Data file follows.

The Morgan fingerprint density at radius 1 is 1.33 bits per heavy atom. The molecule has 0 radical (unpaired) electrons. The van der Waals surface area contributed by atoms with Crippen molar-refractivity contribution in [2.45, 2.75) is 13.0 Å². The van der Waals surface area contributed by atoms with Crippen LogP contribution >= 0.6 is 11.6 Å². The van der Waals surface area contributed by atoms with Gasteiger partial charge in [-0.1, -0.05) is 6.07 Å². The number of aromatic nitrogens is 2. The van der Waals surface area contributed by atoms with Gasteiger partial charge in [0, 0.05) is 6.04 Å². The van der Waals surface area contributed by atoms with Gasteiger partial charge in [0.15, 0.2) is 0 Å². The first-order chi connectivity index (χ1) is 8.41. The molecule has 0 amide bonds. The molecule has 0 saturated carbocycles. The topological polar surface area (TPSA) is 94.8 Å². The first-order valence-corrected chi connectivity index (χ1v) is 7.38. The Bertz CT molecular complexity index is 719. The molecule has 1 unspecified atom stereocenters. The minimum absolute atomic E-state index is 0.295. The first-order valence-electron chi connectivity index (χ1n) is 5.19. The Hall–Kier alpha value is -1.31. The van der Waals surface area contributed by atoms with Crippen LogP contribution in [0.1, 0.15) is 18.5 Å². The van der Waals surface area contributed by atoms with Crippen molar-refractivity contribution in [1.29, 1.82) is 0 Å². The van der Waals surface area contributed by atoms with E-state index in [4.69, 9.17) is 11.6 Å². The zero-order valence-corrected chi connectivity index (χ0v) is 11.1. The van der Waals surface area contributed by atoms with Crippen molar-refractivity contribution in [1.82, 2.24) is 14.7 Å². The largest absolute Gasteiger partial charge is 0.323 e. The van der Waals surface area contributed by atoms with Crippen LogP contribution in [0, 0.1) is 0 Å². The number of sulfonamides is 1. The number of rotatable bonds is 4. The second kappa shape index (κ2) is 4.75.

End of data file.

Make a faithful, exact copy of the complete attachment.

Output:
The Morgan fingerprint density at radius 1 is 1.33 bits per heavy atom. The molecule has 0 radical (unpaired) electrons. The van der Waals surface area contributed by atoms with Crippen molar-refractivity contribution in [2.45, 2.75) is 13.0 Å². The van der Waals surface area contributed by atoms with Crippen LogP contribution >= 0.6 is 11.6 Å². The van der Waals surface area contributed by atoms with Gasteiger partial charge in [-0.1, -0.05) is 6.07 Å². The number of aromatic nitrogens is 2. The van der Waals surface area contributed by atoms with Gasteiger partial charge in [0, 0.05) is 6.04 Å². The van der Waals surface area contributed by atoms with Gasteiger partial charge in [0.15, 0.2) is 0 Å². The first-order chi connectivity index (χ1) is 8.41. The molecule has 0 amide bonds. The molecule has 0 saturated carbocycles. The topological polar surface area (TPSA) is 94.8 Å². The first-order valence-corrected chi connectivity index (χ1v) is 7.38. The Bertz CT molecular complexity index is 719. The molecule has 1 unspecified atom stereocenters. The minimum absolute atomic E-state index is 0.295. The first-order valence-electron chi connectivity index (χ1n) is 5.19. The Hall–Kier alpha value is -1.31. The van der Waals surface area contributed by atoms with Crippen LogP contribution in [0.1, 0.15) is 18.5 Å². The van der Waals surface area contributed by atoms with Crippen molar-refractivity contribution in [1.29, 1.82) is 0 Å². The van der Waals surface area contributed by atoms with E-state index in [4.69, 9.17) is 11.6 Å². The zero-order valence-corrected chi connectivity index (χ0v) is 11.1. The van der Waals surface area contributed by atoms with Crippen molar-refractivity contribution in [1.82, 2.24) is 14.7 Å². The largest absolute Gasteiger partial charge is 0.323 e. The van der Waals surface area contributed by atoms with Crippen LogP contribution in [0, 0.1) is 0 Å². The number of sulfonamides is 1. The number of rotatable bonds is 4. The second kappa shape index (κ2) is 4.75.